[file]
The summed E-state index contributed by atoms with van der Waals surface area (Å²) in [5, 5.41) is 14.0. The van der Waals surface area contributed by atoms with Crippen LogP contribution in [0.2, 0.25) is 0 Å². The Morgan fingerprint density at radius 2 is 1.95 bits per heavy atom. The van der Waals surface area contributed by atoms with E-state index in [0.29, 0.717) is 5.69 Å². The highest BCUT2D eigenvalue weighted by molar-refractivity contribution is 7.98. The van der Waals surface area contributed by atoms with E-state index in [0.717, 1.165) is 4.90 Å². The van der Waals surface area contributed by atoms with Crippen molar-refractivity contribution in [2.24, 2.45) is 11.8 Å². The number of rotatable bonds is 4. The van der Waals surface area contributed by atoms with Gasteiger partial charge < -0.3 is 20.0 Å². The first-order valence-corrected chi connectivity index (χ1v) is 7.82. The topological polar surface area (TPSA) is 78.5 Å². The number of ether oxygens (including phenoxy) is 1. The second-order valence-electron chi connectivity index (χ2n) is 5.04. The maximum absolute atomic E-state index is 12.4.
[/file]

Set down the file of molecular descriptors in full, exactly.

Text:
The summed E-state index contributed by atoms with van der Waals surface area (Å²) in [5, 5.41) is 14.0. The van der Waals surface area contributed by atoms with Crippen LogP contribution in [0.2, 0.25) is 0 Å². The Morgan fingerprint density at radius 2 is 1.95 bits per heavy atom. The van der Waals surface area contributed by atoms with E-state index in [0.29, 0.717) is 5.69 Å². The highest BCUT2D eigenvalue weighted by molar-refractivity contribution is 7.98. The van der Waals surface area contributed by atoms with E-state index in [0.717, 1.165) is 4.90 Å². The van der Waals surface area contributed by atoms with Crippen molar-refractivity contribution in [2.24, 2.45) is 11.8 Å². The number of rotatable bonds is 4. The van der Waals surface area contributed by atoms with Gasteiger partial charge < -0.3 is 20.0 Å². The first-order valence-corrected chi connectivity index (χ1v) is 7.82. The topological polar surface area (TPSA) is 78.5 Å². The number of ether oxygens (including phenoxy) is 1. The second-order valence-electron chi connectivity index (χ2n) is 5.04. The maximum absolute atomic E-state index is 12.4.